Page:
Lattice gauge theory

A lattice gauge theory is a gauge theory defined on a discrete space-time. Lattice gauge theories are among the few ways to perform non- perturbative calculations in quantum field theories.

The basic idea is to regularize by introducing a minimum distance in space and time the theory, so that no divergences occur at high energies. This minimum distance corresponds to a cut-off energy (English Cut -Off) in momentum space. A constant reduction of the minimum lattice spacing corresponds to the transition to the original theory in continuous space by removing the highest energies in momentum space.

In order to enable simulations of lattice gauge theories on computers, is additionally performed a Wick rotation generally, which one goes to the Euclidean space. Then, a relationship exists for statistical physics, and it may be the powerful tool of the Monte Carlo simulation are used.

Of special importance was the method in the framework of quantum chromodynamics ( QCD), so that one, unless otherwise stated, usually the lattice QCD has in mind. Because the lattice regularization is a non- perturbative regularization, can be carried out in lattice gauge theories and calculations for low energies, which are not accessible to perturbation theory. This makes it possible, inter alia, the masses of hadrons, d quark states bound h, examined by thermodynamic quantities or of important topological excitations ( monopoles, instantons and solitons ).

In addition to the QCD and other gauge theories and spin systems are studied on the lattice, in particular those with non- Abelian gauge group ( general Yang-Mills theories similar to QCD).


Introduced by Kenneth Wilson in 1974 lattice theory of quantum chromodynamics discretized the effect of QCD on a four-dimensional cubic lattice with lattice spacing. An important principle in the construction Wilson grating theory is that the effect is explicitly gauge invariant even when finite lattice spacing. Is further selected Wilson effect that results in the effect in the continuum threshold. Usually one considers the formulation for the gauge sector separately from that for fermions, since the transfer of the chiral symmetry of the Fermionfelder on the grid is a different problem area.

Pure gauge theory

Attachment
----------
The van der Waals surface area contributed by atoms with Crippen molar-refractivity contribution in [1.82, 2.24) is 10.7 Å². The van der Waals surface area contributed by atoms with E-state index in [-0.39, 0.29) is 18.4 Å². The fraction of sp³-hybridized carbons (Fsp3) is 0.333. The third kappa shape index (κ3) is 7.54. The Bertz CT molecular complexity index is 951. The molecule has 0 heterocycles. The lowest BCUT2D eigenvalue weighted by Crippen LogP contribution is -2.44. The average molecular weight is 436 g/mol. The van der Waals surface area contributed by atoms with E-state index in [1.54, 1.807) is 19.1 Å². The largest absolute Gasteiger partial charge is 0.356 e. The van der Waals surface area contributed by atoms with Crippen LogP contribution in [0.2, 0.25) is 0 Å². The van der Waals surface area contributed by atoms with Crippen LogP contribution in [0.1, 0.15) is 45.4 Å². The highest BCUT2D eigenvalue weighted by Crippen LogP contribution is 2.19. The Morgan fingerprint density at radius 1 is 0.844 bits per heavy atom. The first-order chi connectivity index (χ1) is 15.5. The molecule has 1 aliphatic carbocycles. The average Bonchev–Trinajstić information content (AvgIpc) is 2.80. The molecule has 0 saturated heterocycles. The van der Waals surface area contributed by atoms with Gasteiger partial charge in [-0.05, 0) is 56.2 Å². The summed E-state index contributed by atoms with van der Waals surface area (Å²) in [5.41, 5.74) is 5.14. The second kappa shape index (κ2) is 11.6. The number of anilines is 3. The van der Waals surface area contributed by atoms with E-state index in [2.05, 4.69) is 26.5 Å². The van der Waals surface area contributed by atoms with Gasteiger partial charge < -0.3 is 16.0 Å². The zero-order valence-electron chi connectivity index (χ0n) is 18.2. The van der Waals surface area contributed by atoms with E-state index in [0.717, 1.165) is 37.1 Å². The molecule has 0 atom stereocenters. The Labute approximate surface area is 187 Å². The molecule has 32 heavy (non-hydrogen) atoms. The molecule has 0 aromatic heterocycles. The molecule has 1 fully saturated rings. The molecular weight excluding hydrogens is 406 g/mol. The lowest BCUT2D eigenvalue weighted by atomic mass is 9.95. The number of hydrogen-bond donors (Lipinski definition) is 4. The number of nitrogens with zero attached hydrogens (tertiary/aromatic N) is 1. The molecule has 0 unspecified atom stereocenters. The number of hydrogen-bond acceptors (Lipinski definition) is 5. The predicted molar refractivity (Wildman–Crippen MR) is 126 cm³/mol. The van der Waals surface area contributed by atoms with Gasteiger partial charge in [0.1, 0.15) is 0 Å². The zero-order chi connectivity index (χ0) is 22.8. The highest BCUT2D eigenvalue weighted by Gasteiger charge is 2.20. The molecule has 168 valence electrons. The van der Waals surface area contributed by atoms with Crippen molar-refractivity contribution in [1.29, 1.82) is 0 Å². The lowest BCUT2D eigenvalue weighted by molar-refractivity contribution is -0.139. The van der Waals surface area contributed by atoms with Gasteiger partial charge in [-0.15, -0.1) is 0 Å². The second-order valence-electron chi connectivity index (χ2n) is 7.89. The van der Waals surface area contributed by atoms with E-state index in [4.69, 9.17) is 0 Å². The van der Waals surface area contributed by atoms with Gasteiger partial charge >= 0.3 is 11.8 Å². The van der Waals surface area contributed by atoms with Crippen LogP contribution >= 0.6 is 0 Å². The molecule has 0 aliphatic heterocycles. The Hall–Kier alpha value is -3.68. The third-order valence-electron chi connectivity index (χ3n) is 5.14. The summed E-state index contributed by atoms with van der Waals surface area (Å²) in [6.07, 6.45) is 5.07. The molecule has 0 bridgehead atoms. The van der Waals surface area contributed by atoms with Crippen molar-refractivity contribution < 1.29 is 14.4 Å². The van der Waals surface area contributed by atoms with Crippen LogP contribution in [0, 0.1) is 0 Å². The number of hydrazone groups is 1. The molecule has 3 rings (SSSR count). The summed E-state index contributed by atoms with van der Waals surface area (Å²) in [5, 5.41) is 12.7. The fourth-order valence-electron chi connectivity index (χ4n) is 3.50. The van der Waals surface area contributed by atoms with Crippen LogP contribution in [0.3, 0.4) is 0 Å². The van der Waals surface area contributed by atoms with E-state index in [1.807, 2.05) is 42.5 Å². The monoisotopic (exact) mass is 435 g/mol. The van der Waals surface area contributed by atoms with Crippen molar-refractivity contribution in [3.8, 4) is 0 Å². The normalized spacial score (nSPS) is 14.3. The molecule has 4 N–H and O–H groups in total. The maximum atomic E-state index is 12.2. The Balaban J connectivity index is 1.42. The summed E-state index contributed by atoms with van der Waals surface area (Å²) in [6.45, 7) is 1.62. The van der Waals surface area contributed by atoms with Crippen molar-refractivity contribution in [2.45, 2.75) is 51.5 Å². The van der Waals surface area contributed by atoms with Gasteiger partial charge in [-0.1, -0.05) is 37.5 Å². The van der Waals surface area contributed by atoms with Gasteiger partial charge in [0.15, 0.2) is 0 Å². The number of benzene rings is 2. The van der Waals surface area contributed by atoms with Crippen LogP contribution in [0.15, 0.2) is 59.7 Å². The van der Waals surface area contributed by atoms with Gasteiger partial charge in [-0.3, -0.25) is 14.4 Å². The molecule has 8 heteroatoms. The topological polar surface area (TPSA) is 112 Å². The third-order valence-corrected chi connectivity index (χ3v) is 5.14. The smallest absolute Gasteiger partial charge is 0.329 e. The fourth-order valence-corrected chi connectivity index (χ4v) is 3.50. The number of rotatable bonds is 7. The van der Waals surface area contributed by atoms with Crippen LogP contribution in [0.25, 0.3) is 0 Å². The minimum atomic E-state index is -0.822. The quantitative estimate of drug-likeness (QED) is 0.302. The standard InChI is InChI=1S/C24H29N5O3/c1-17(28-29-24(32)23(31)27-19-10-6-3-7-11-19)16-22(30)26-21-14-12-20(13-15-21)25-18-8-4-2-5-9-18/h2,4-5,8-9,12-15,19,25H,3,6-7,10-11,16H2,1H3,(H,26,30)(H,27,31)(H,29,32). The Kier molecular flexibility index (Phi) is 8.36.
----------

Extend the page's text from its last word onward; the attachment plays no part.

For the discretization of the Yang-Mills action, which describes the dynamics of the gauge bosons, we define so-called link variables connecting adjacent grid points,

Here, the gauge fields are elements of the adjoint representation of the algebra of the gauge group of QCD, SU (3). The link variables themselves elements of the gauge group, ie SU (3) matrices, each of which connects two adjacent grid points. In terms of the differential geometry, they can be regarded as a finite parallel transport.

The gauge field part of the effect can now be represented as the trace over closed loops of link variables. Each track of such Wilson loops is gauge invariant. A simple calibration effect can therefore be written as follows:

Here, ( the so-called plaques variables) are defined as the smallest to the closed rectangular loop corresponding sizes

Analogously to the geometry of a square that is indexed, for example, with a positive sense of rotation by the four numbers 1 2 3 and 4.

Instead of the coupling constant one often uses the inverse gauge coupling

Since the shape of the effect is determined only by the continuum limit, the above mentioned calibration effect, the so-called Wilson or Plaque - effect, not unique, but can by terms which vanish in the continuum limit, are modified. This observation is used to construct improved effects at a faster continuum approach.

Fermions on the lattice

While the link variables connecting two lattice points Fermionfelder are defined on these points. This allows gauge-invariant combinations of the form with form that can be used as building blocks of the discretized covariant derivative.

Substituting now the derivatives in the Dirac effect by finite differences, we obtain a naive discretization of the theory, which not only describes a single fermion, but sixteen ( with the number of dimensions). This phenomenon is known as the Doppler and problem related to the realization of the chiral symmetry on the lattice. In fact, says the Nielsen - Ninomiya theorem, that at the same time on the grid no Dirac operator with the correct continuum limit Doppler- free, local, translationally invariant and can be chiral symmetry. To take into account the physically correct Doppler problem, various kinds of Fermiondiskretisierung be used which are described below.

Wilson fermions

To eliminate the Doppler one can incorporate additional terms in the action which give the unphysical Fermionmoden an additional mass. In forming the continuum limit de-couple the resulting Doppler modes of the theory, since their mass diverges. This is the approach of Wilson Fermionwirkung:

Which can be freely chosen as a prefactor in front of the newly introduced Wilson term f denotes the flavor degree of freedom of the fermions and r. For r = 0 we obtain the original discretized naive fermions with doublers, while for the usual choice r = 1 are eliminated Doppler as described above.